The Chaldeans : Politics and Identity in Iraq and the American Diaspora
Chaldean Catholics -- Social conditions, Chaldean Catholics -- Iraq -- History, Chaldean Catholics -- Ethnic identity
Modern Chaldeans are an Aramaic speaking Catholic Syriac community from northern Iraq, not to be confused with the ancient Mesopotamian civilization of the same name. First identified as 'Chaldean' by the Catholic Church in the sixteenth century, this misnomer persisted, developing into a distinctive and unique identity. In modern times, the demands of assimilation in the US, together with increased hostility and sectarian violence in Iraq, gave rise to a complex and transnational identity. Faced with Islamophobia in the US, Chaldeans were at pains to emphasize a Christian identity, and appropriated the ancient, pre-Islamic history of their namesake as a means of distinction between them and other immigrants from Arab lands. In this, the first ethnographic history of the modern Chaldeans, Yasmeen Hanoosh explores these ancient-modern inflections in contemporary Chaldean identity discourses, the use of history as a collective commodity for developing and sustaining a positive community image in the present, and the use of language revival and monumental symbolism to reclaim association with Christian and pre-Christian traditions.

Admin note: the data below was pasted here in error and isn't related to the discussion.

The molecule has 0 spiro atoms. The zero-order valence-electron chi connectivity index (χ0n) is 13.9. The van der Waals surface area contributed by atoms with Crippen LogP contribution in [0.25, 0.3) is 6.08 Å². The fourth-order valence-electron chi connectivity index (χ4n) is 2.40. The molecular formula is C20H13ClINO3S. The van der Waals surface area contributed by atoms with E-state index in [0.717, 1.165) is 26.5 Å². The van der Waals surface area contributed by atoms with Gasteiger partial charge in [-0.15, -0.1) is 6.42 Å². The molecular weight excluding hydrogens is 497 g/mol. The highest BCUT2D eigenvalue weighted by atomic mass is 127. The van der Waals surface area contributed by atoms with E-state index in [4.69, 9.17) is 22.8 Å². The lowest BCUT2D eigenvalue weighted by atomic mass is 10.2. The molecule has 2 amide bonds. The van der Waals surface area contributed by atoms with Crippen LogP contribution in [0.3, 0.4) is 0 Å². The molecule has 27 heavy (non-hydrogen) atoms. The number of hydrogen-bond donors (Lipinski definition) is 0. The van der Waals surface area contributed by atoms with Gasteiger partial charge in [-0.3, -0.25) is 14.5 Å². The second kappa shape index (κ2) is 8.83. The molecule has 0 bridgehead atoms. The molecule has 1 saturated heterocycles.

Hanoosh, Y. (2019). Introduction. In The Chaldeans: Politics and Identity in Iraq and the American Diaspora (pp. 1–18). London,: I.B. Tauris. http://dx.doi.org/10.5040/9781788316675.ch-001